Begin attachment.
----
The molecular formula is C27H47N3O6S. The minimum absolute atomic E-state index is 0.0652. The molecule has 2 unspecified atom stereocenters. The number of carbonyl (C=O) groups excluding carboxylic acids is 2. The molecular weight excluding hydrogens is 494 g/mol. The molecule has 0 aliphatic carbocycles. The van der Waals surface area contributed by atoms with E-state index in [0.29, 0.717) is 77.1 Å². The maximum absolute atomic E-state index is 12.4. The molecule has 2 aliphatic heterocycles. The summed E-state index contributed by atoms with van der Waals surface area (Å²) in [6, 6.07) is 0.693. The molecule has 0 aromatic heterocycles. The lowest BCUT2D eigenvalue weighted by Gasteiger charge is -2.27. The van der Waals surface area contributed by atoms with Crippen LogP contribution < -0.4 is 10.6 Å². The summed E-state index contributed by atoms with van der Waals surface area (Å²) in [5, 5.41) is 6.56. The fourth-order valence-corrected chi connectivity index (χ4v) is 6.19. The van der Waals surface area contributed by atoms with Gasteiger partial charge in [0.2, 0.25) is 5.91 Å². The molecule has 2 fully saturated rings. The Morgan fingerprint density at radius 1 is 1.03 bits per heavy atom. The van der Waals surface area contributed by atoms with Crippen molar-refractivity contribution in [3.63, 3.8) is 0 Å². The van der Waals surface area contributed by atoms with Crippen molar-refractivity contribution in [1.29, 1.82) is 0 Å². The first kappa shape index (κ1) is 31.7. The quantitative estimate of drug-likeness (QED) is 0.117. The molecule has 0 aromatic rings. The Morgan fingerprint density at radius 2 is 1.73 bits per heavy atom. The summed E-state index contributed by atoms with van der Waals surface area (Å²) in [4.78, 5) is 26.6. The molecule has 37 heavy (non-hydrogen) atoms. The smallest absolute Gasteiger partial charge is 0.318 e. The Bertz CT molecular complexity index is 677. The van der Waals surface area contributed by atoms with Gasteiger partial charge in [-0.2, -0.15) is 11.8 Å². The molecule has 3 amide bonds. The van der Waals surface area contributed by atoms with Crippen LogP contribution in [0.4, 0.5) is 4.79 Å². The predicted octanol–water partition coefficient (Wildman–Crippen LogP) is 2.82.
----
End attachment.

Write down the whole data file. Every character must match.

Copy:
The molecular formula is C27H47N3O6S. The minimum absolute atomic E-state index is 0.0652. The molecule has 2 unspecified atom stereocenters. The number of carbonyl (C=O) groups excluding carboxylic acids is 2. The molecular weight excluding hydrogens is 494 g/mol. The molecule has 0 aliphatic carbocycles. The van der Waals surface area contributed by atoms with E-state index in [0.29, 0.717) is 77.1 Å². The maximum absolute atomic E-state index is 12.4. The molecule has 2 aliphatic heterocycles. The summed E-state index contributed by atoms with van der Waals surface area (Å²) in [6, 6.07) is 0.693. The molecule has 0 aromatic heterocycles. The lowest BCUT2D eigenvalue weighted by Gasteiger charge is -2.27. The van der Waals surface area contributed by atoms with Crippen LogP contribution < -0.4 is 10.6 Å². The summed E-state index contributed by atoms with van der Waals surface area (Å²) in [5, 5.41) is 6.56. The fourth-order valence-corrected chi connectivity index (χ4v) is 6.19. The van der Waals surface area contributed by atoms with Gasteiger partial charge in [0.2, 0.25) is 5.91 Å². The molecule has 2 fully saturated rings. The Morgan fingerprint density at radius 1 is 1.03 bits per heavy atom. The van der Waals surface area contributed by atoms with Crippen molar-refractivity contribution in [3.63, 3.8) is 0 Å². The van der Waals surface area contributed by atoms with Crippen molar-refractivity contribution in [1.29, 1.82) is 0 Å². The first kappa shape index (κ1) is 31.7. The quantitative estimate of drug-likeness (QED) is 0.117. The molecule has 0 aromatic rings. The Morgan fingerprint density at radius 2 is 1.73 bits per heavy atom. The summed E-state index contributed by atoms with van der Waals surface area (Å²) in [4.78, 5) is 26.6. The molecule has 37 heavy (non-hydrogen) atoms. The smallest absolute Gasteiger partial charge is 0.318 e. The Bertz CT molecular complexity index is 677. The van der Waals surface area contributed by atoms with Gasteiger partial charge in [-0.2, -0.15) is 11.8 Å². The molecule has 3 amide bonds. The van der Waals surface area contributed by atoms with Crippen LogP contribution in [0.4, 0.5) is 4.79 Å². The predicted octanol–water partition coefficient (Wildman–Crippen LogP) is 2.82.